Owen Paul

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Owen Paul
Birth name Owen Paul McGee
Born (1962-05-01) 1 May 1962 (age 53)
Origin Glasgow, Scotland, UK
Genres Pop rock
Years active 1986–present

Owen Paul (born Owen Paul McGee, 1 May 1962), is a Scottish singer, best known in the UK for his 1986 #3 hit single, "My Favourite Waste of Time",[1] a cover version of a song that was originally written and recorded by American singer-songwriter Marshall Crenshaw. The track featured an appearance from future Thunder bass player, Mark 'Snake' Luckhurst.

As a youngster Paul was taken on as an apprentice with the football club Celtic, but after hearing the Sex Pistols he decided to pursue a career in music. In 1989 he produced Japanese rock band Buck-Tick's album Taboo. After releasing a couple of singles he had a fall-out with his record label resulting in him leaving the music industry for 15 years.[2]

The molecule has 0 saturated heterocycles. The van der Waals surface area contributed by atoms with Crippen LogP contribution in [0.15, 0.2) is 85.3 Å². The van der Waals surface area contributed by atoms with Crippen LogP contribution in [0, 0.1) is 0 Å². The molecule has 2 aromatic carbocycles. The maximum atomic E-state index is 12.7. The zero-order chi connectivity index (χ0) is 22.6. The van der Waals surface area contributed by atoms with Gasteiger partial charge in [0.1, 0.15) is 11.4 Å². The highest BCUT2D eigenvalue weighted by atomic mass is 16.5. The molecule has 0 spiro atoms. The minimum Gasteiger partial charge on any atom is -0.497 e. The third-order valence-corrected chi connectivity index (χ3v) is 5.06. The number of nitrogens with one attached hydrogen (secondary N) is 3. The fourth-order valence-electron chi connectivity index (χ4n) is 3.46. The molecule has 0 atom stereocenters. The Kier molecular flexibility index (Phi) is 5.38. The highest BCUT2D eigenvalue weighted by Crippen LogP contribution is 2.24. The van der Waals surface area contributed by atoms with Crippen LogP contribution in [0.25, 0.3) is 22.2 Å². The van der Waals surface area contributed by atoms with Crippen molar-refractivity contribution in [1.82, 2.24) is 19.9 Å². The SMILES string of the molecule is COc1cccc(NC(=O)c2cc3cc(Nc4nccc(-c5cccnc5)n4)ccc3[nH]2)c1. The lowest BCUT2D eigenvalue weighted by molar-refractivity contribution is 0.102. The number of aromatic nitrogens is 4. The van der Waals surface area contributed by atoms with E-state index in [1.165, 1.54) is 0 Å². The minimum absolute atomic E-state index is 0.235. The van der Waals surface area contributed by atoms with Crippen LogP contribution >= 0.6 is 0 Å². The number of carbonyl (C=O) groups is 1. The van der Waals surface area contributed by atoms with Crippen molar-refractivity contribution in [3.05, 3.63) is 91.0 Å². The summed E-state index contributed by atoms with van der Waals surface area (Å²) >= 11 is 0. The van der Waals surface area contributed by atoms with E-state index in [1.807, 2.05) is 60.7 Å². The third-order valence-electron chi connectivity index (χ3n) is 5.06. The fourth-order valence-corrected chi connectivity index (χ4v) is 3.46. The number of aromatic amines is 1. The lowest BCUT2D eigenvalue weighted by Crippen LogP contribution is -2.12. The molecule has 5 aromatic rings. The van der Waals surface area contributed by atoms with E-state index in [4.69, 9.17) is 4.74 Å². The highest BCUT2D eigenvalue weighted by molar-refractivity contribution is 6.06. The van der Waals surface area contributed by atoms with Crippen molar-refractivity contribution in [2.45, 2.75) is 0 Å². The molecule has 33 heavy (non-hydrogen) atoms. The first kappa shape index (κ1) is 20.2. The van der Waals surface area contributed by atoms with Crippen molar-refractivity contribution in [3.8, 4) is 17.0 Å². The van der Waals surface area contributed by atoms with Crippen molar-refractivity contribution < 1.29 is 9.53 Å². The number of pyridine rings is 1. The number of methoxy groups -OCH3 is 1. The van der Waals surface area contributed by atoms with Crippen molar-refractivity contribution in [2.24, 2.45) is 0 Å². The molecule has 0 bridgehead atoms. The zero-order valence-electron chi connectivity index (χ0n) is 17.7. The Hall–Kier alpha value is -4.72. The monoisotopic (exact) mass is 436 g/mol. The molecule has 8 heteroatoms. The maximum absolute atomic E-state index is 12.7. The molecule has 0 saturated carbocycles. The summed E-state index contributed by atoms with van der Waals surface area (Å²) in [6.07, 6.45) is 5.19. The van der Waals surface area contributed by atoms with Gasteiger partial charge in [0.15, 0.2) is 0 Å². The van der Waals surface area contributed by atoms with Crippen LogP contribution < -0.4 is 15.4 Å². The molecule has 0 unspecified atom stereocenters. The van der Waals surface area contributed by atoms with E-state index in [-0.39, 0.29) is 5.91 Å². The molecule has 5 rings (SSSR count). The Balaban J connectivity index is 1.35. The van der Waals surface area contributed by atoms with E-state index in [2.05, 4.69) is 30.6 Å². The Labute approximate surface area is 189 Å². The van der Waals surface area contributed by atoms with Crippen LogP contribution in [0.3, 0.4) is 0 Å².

Paul has made two television appearances to forget: the first was on the BBC live programme Pebble Mill, when he was meant to mime to "My Favourite Waste Of Time", but due to a technician's mistake, he missed his cue. The second came much later, as the unfortunate guest of a neighbour to The Osbournes, when as a result of playing music in a neighbouring garden, he provoked Ozzy and the rest of his dysfunctional family into throwing food.

Reverting to his full name of Owen Paul McGee, he returned to the music scene in 2002 with the album, About Time.

After touring and recording with Mike + The Mechanics, and a spell with Scottish supergroup Four Good Men, Paul became the lead vocalist for Ex-Simple Minds, but later left the band due to other commitments.



  • 1986: "My Favourite Waste of Time"
  • 1986: "Pleased to Meet You"
  • 1986: "One World"
  • 1987: "Bring Me Back That Spark"
  • 1987: "Mad About the Girl"


  • 1986: As It Is
  • 2002: About Time
  • 2004: Rewired - Mike + the Mechanics (as backing vocalist and vocal arranger)


  1. ^ Roberts, David (2006). British Hit Singles & Albums (19th ed.). London: Guinness World Records Limited. p. 420. ISBN 1-904994-10-5. 
  2. ^ Blythe, Daniel: The Encyclopedia of British Pop, Allison and Busby, London 2002. ISBN 0-7490-0534-3

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